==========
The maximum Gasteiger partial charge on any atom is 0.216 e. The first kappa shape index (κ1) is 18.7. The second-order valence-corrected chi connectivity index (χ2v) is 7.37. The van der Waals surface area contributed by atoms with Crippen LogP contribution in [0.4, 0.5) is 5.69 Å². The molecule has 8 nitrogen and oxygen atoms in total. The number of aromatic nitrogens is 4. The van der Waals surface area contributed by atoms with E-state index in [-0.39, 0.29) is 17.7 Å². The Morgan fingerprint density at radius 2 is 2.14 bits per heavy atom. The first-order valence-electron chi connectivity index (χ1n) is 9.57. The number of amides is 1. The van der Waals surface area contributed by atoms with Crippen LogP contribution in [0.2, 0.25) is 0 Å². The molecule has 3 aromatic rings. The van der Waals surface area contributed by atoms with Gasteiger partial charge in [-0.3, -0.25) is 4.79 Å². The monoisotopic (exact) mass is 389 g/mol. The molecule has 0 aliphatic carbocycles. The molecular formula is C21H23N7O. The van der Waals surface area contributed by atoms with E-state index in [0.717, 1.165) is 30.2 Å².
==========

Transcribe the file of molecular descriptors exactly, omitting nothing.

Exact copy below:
The maximum Gasteiger partial charge on any atom is 0.216 e. The first kappa shape index (κ1) is 18.7. The second-order valence-corrected chi connectivity index (χ2v) is 7.37. The van der Waals surface area contributed by atoms with Crippen LogP contribution in [0.4, 0.5) is 5.69 Å². The molecule has 8 nitrogen and oxygen atoms in total. The number of aromatic nitrogens is 4. The van der Waals surface area contributed by atoms with E-state index in [-0.39, 0.29) is 17.7 Å². The Morgan fingerprint density at radius 2 is 2.14 bits per heavy atom. The first-order valence-electron chi connectivity index (χ1n) is 9.57. The number of amides is 1. The van der Waals surface area contributed by atoms with Crippen LogP contribution in [0.2, 0.25) is 0 Å². The molecule has 3 aromatic rings. The van der Waals surface area contributed by atoms with Gasteiger partial charge in [-0.3, -0.25) is 4.79 Å². The monoisotopic (exact) mass is 389 g/mol. The molecule has 0 aliphatic carbocycles. The molecular formula is C21H23N7O. The van der Waals surface area contributed by atoms with E-state index in [0.717, 1.165) is 30.2 Å².